Friday, April 12, 2013

Scarf, Scarf, Sandwich, Pup

A handful of photos for today.

Just one more week to donate to Girls on the Run, and maybe win this scarf. We're collecting donations (to Greater Kalamazoo Girls on the Run) through next Friday; donors will be entered in a drawing for this scarf.

This is the latest photo of my sky scarf. After two months, it's just over 12"long, and looking - well, like Michigan winter slowly turning into spring.

We had dinner with friends tonight, at the Oakwood Bistro. I had an Asparagus Cheese Melt: melted provolone & smoked cheddar cheese, grilled asparagus, tomato, & red onion on our multi-grain bread. It was delicious!

Finally, I offer a beagle, relaxing while I work:

Enjoy your weekend!

Sunday, April 7, 2013

General Conference Weekend

This was conference weekend for our church. I was able to watch all the sessions of conference - two on Saturday, two on Sunday.

When my family was baptized (back in '67), the only conference we could watch was one session, carried on Pittsburgh's PBS station. (I remember that when I was in college, the only session that was carried on TV was at 5 in the morning - yikes.) We would have to wait for the conference issue of the church magazine to read all the talks (and I think that was months later - maybe June for the April conference?). Later (maybe in the 80's?), I remember going to the church building, where the talks were carried on some radio band that we could listen to. Still later, we were finally able to watch all of conference, again at church.

Now, we can watch here at home, via satellite TV or the Internet. Video of the talks is available for viewing almost as soon as each session finishes, on the church's website here. I've already downloaded many of the talks to my iPod. The text will be available in just a couple days, on the website.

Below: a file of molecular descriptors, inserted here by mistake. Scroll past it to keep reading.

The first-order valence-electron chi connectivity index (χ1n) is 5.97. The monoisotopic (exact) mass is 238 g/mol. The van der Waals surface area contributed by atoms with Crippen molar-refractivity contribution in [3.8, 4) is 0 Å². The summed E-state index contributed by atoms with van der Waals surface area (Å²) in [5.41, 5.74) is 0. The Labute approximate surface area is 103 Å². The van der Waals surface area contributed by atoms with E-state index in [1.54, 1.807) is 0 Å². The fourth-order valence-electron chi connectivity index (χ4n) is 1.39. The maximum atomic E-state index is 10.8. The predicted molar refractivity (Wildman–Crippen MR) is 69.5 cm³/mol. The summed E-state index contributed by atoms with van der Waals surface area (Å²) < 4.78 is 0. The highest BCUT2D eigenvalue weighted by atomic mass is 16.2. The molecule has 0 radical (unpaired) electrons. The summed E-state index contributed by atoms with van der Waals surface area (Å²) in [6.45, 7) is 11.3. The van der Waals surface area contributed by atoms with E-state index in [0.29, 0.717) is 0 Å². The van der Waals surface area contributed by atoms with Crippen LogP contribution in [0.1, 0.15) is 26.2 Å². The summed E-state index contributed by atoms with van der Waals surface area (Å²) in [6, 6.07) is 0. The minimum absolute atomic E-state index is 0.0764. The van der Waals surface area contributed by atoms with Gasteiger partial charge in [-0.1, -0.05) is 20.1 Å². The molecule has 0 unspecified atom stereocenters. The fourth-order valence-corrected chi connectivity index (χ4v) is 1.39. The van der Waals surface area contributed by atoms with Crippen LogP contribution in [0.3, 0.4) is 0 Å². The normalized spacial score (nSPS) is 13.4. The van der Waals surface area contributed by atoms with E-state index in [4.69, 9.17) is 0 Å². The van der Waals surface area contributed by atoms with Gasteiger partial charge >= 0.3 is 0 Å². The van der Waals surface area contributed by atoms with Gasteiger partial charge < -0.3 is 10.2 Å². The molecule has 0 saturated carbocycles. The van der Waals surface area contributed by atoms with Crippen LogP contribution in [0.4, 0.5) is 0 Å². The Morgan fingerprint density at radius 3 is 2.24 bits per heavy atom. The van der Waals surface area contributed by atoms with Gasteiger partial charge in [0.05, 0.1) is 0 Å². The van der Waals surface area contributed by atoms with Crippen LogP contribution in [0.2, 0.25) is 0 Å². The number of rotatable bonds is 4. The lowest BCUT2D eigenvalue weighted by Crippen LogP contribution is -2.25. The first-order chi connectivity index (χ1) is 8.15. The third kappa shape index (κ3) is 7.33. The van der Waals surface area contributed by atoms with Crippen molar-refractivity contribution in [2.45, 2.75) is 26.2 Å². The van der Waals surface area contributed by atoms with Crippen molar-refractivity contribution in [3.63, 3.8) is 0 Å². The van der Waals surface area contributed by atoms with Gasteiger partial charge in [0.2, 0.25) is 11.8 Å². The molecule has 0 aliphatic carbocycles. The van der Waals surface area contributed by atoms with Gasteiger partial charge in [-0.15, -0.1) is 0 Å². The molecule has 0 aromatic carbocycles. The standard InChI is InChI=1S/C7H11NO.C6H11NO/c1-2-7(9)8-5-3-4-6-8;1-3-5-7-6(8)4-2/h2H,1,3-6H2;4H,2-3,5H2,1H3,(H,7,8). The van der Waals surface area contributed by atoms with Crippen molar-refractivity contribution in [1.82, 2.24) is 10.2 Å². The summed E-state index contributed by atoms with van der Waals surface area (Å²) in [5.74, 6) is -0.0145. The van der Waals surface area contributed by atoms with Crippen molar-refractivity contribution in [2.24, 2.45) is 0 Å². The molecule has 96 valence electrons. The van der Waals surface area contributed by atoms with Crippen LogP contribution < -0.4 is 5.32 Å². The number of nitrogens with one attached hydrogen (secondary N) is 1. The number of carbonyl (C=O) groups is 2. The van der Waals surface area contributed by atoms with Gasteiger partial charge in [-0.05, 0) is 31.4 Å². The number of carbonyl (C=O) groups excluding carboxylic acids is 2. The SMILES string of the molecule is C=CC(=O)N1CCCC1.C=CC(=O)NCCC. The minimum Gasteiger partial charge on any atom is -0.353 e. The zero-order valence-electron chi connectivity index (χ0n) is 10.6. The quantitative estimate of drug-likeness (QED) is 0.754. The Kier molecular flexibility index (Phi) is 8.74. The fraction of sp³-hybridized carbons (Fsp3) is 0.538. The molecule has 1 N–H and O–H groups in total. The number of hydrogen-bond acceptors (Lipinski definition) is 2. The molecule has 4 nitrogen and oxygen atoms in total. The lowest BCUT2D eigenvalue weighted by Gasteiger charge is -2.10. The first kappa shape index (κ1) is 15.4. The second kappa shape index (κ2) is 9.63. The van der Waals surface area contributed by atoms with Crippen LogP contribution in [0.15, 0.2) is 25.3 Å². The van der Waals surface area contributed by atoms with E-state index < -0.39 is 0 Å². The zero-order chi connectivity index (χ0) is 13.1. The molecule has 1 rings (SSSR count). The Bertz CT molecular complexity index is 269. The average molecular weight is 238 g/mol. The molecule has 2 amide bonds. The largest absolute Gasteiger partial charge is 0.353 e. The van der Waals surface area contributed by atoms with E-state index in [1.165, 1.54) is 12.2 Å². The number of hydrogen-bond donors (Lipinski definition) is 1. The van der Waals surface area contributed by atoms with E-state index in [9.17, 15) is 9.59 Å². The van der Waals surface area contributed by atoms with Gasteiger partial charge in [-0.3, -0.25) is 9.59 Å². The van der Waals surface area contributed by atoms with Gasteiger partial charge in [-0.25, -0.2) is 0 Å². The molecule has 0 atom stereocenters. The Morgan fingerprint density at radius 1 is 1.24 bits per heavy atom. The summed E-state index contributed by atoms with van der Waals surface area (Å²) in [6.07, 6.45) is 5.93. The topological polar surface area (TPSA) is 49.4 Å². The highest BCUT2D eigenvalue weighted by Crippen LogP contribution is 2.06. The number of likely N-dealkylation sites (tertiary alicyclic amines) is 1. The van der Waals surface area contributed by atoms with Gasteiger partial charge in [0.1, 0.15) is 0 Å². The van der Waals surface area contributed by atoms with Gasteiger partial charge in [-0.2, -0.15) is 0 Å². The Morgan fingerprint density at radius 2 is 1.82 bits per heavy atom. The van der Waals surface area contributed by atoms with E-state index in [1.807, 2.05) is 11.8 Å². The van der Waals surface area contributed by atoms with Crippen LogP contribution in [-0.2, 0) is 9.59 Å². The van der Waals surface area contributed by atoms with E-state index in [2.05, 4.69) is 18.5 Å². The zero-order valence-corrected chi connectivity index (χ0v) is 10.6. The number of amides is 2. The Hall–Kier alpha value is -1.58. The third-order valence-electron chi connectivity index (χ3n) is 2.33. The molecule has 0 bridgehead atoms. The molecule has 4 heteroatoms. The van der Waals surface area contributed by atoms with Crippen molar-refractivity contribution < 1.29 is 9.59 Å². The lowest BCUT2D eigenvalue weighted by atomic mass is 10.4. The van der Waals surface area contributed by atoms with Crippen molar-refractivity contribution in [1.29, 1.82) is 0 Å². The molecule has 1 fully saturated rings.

It's really quite remarkable. But I like best watching it live, and am always happiest when I can do that. I sit down with my knitting and my notebook, and take in as much as I can. I used to take copious notes, but now, knowing that everything will be available to read and study within days, I try to jot down feelings and impressions that are specific to me and to my family - changes I should make, particular talks I should study, specific principles I should focus on, things like that.

So now, Sunday evening, I'm feeling rather overwhelmed. I just read through my jottings, and there's a lot there! Plenty to keep me busy for the next six months, until October's general conference. The challenge, for me at least, is to keep the messages in mind, to study and ponder them in the weeks and months to come. I'll try to share some thoughts as I go along.

Here are remarks from President Monson, from his closing message.
As this conference now concludes, I invoke the blessings of heaven upon each of you. May your homes be filled with peace, harmony, courtesy and love. May they be filled with the Spirit of the Lord. May you nurture and nourish your testimonies of the gospel, that they will be a protection to you against the buffetings of Satan.